According to these sources the UK has launched 67 objects, mostly satellites, into space, beginning in April 1962 with the Ariel 1 satellite. At the time, the United Kingdom was the third country to operate a satellite, after the Soviet Union and the USA. Sadly Ariel 1 had a short four month operational lifespan as it was damaged by the Starfish Prime high-altitude nuclear test. Of all the UK’s launches 63% are still operational; a further 22% are in orbit, but non-operational; while the remaining 15% have decayed and returned to earth.

Ariel 1 was launched from the Cape Canaveral Air Force Station and since then another 17 launches have occurred from American soil, although the most popular UK launch site is French Guiana spaceport with 30 launches. We’ve also launched from Kazakhstan, Russia, Australia, India, Kenya and one even from a floating platform in the Pacific Ocean.

We’ve not launched objects every year; our last fallow year was 2004 and 2013 was the most prolific year with eight launches. Perhaps unsurprisingly a third of the satellites have been launched for telecommunications purposes, with another 18% for military communications. The vast majority of the remainder are for scientific, technological or engineering research purposes. Of the current operational satellites, 56% are in geosynchronous orbits, 30% in low earth orbits and the remaining 14% in medium earth orbits.

This doesn’t give quite the full picture of the UK’s space activities. There are an additional forty five satellites where the UK was not the launching country, but has issued an Outer Space Licence (described in our recent blog) which are listed in the Supplementary Registry of Space Objects on the UK Space Agency website.

The UK has a significant, and growing space sector, and who knows in a few years we may see satellites launched from our shores in Cornwall, Wales or Scotland. Exciting times ahead!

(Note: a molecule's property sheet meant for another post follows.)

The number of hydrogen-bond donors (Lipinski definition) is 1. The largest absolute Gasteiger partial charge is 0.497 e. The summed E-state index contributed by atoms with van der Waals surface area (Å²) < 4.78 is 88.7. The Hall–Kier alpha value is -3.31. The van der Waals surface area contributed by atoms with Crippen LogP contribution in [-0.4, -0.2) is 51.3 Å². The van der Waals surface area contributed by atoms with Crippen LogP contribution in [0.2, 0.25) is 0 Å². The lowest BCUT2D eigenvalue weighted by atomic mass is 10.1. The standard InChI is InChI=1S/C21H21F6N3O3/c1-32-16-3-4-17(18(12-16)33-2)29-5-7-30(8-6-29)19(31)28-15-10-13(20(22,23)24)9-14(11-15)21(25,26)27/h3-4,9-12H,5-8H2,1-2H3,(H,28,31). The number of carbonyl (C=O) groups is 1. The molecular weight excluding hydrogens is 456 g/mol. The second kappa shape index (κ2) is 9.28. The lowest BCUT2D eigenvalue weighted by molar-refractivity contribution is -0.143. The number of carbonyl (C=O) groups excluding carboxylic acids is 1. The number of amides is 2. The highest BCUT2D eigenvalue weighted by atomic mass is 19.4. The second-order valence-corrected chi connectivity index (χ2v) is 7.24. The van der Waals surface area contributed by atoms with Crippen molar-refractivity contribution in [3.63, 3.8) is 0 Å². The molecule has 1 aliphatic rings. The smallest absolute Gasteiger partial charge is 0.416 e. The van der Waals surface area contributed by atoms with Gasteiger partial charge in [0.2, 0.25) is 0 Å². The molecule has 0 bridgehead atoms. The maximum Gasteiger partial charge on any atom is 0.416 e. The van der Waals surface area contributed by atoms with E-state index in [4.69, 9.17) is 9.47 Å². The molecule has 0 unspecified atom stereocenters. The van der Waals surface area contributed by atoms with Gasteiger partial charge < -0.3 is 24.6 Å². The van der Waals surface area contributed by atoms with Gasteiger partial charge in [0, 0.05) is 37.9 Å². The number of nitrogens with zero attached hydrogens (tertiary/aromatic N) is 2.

Can we launch a satellite?

We’ve written a number of blogs about satellites being launched, and it got me wondering if anybody can launch one – in case Pixalytics ever wants to go into space. I know we’re a micro business, but we think big! Unsurprisingly, it turns out that you can’t just launch a satellite.

Artist's rendition of a satellite - paulfleet/123RF Stock Photo

Artist’s rendition of a satellite – paulfleet/123RF Stock Photo

In order for any UK company, or individual, to launch any object into space, operate a space object or engage in any activity in outer space, you need to have a licence. The licensing arrangements are detailed in the Outer Space Act 1986, which brought into UK law the provisions of the 1967 United Nations Outer Space Treaty.

The UK Space Agency manages the licencing procedure on behalf of the UK Government, and in order to start the process you need to fill in an application form. This requires:

  • Details of the applicant applying for the licence
  • The nature of the space activity, including technical details about the mission, the satellite, the launch arrangements, ground receiving stations and emergency arrangements.
  • Orbital details including nodal period, inclination, apogee and perigee.
  • Radio frequencies to be used to ensure they won’t cause interference issues.
  • Financial details including mission costs and the applicant’s financial standing to ensure that they can meet their licence obligations.
  • Insurance arrangements – The standard requirement is to have insurance of at least €60 million against third party liabilities arising during both launch and operational phases of the mission. However, if there are any proven third party costs resulting from the launch or operation, the licensees are liable for unlimited damages!
  • End of life disposal arrangements.

In addition, you need to send a non-refundable licence fee of £6,500; although interestingly, educational institutions carrying out activities for the purpose of scientific research or teaching don’t have to pay this fee. This starts to explain why a number of Universities have launched satellites, which we highlighted in an earlier blog.

Once submitted a variety of Government organisations will assess the application including the UK Space Agency, Department for Business Innovation and Skills, OFCOM and any third party technical experts. A licence will only be issued if it’s clear that the activities will not jeopardise public health or the safety of persons or property, will be consistent with the UK’s international obligations and will not impact on our national security.